Surgically Damaging the Neck

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Surgery is damage to accomplish a goal. I say that to patients all the time, but it always helps to have a visual. This morning we’ll go over a patient who had multiple neck surgeries that left her with clear and visible damage on her neck MRI. Let’s dig in.

Damage to Accomplish a Goal

I use this phrase all of the time with patients. There is no way to cut into the body and not damage stuff. Your hope with orthopedic surgery is as follows:

  1. There is no other non-surgical way to treat the problem
  2. You minimize the damage
  3. The damage is less of a big deal compared to what you fix

However, in my experience. surgeons rarely have this conversation with patients. So today we’re going to review the case of a woman who learned this lesson too late.

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Cervical Surgeries

Our patient today began with a diagnosis of Chiari malformation. Check out the link here to learn more, but this is a condition where the brain is hanging too low in the skull and that pressure is causing symptoms. The surgery called ‘decompression” carves a hole in the back of the skull. She didn’t really have classical Chiari where surgery is required to save someone’s life, but the theory was that decompressing this area might help her pain and other symptoms. It didn’t help this patient and if anything she got worse. So she began a series of surgeries that culminated in both the cutting of the occipital nerves and the placement of a mesh where the hole in the skull was cut. However, a quick look at her MRI let me know that there was serious damage caused by the surgeries.

Reviewing a Neck MRI for Surgical Damage

The images above have yellow and white dashed vertical lines. The yellow line is where the posterior ligaments at the back of the spinous processes live (supraspinous/interspinous). The white dashed line represents where the fascia surrounding the muscles lives.

What’s the fascia? This is the tough outer covering of the muscles that help them function normally. The yellow arrow on the image to the right above points to the area where the fascia has been damaged by these surgeries. It’s now “blown out” which is why that white dashed line jogs to the right and back. Basically, this is the damage to this area caused by these surgeries.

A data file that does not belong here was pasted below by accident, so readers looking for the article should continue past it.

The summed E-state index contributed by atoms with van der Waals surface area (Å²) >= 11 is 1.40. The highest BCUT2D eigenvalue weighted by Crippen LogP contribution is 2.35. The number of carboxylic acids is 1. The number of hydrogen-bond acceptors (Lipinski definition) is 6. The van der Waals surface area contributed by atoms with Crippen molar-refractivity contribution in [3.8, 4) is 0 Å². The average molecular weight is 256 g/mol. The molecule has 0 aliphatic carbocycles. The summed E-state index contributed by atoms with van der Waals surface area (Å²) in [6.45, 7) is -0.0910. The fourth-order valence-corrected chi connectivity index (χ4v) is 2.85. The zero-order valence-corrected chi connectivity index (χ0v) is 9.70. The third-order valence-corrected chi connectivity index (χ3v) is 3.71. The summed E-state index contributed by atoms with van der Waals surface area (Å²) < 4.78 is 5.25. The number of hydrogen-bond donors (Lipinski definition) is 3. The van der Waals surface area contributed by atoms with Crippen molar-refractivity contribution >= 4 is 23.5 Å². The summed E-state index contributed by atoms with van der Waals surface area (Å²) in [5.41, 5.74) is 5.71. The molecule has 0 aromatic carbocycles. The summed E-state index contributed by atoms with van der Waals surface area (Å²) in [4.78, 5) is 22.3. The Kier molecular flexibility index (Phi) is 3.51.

In fact, this is only a part of this patient’s problem. All of those upper cervical surgeries also killed off her upper neck muscles. There is nothing left up there other than masses of scar tissue.

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Can We Help?

While we can help many patients who have had procedures like cervical fusion, this one is unique. The back of the skull where key muscles attach was removed. Many of those same muscles that stabilize the head on the neck have been replaced by scar tissue. So while I’m trying some things, it’s unknown if I can help.

The upshot? All surgery is damage to accomplish a goal. Multiple surgeries mean more damage. I hope this woman’s case illustrates that all we need to try less invasive things before surgery and if surgery is considered, realize that it’s always a two edged sword!

Chris Centeno, MD is a specialist in regenerative medicine and the new field of Interventional Orthopedics. Centeno pioneered orthopedic stem cell procedures in 2005 and is responsible for a large amount of the published research on stem cell use for orthopedic applications. View Profile

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NOTE: This blog post provides general information to help the reader better understand regenerative medicine, musculoskeletal health, and related subjects. All content provided in this blog, website, or any linked materials, including text, graphics, images, patient profiles, outcomes, and information, are not intended and should not be considered or used as a substitute for medical advice, diagnosis, or treatment. Please always consult with a professional and certified healthcare provider to discuss if a treatment is right for you.

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